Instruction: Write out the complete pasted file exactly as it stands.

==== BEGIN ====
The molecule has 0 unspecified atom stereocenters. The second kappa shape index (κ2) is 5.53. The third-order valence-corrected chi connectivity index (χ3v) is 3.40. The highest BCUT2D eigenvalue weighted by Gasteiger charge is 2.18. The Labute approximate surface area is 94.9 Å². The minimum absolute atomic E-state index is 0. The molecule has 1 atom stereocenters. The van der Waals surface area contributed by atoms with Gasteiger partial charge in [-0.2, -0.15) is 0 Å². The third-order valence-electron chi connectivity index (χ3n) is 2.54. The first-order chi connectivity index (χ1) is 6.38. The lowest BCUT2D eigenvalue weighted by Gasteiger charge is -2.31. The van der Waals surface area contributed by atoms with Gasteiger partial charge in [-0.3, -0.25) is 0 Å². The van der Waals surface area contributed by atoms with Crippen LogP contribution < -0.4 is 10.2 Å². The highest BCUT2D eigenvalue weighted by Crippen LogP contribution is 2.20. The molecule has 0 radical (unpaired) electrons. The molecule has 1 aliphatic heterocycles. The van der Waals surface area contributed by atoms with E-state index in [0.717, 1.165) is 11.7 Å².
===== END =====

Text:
The molecule has 0 unspecified atom stereocenters. The second kappa shape index (κ2) is 5.53. The third-order valence-corrected chi connectivity index (χ3v) is 3.40. The highest BCUT2D eigenvalue weighted by Gasteiger charge is 2.18. The Labute approximate surface area is 94.9 Å². The minimum absolute atomic E-state index is 0. The molecule has 1 atom stereocenters. The van der Waals surface area contributed by atoms with Gasteiger partial charge in [-0.2, -0.15) is 0 Å². The third-order valence-electron chi connectivity index (χ3n) is 2.54. The first-order chi connectivity index (χ1) is 6.38. The lowest BCUT2D eigenvalue weighted by Gasteiger charge is -2.31. The van der Waals surface area contributed by atoms with Gasteiger partial charge in [-0.3, -0.25) is 0 Å². The van der Waals surface area contributed by atoms with Crippen LogP contribution < -0.4 is 10.2 Å². The highest BCUT2D eigenvalue weighted by Crippen LogP contribution is 2.20. The molecule has 0 radical (unpaired) electrons. The molecule has 1 aliphatic heterocycles. The van der Waals surface area contributed by atoms with E-state index in [0.717, 1.165) is 11.7 Å².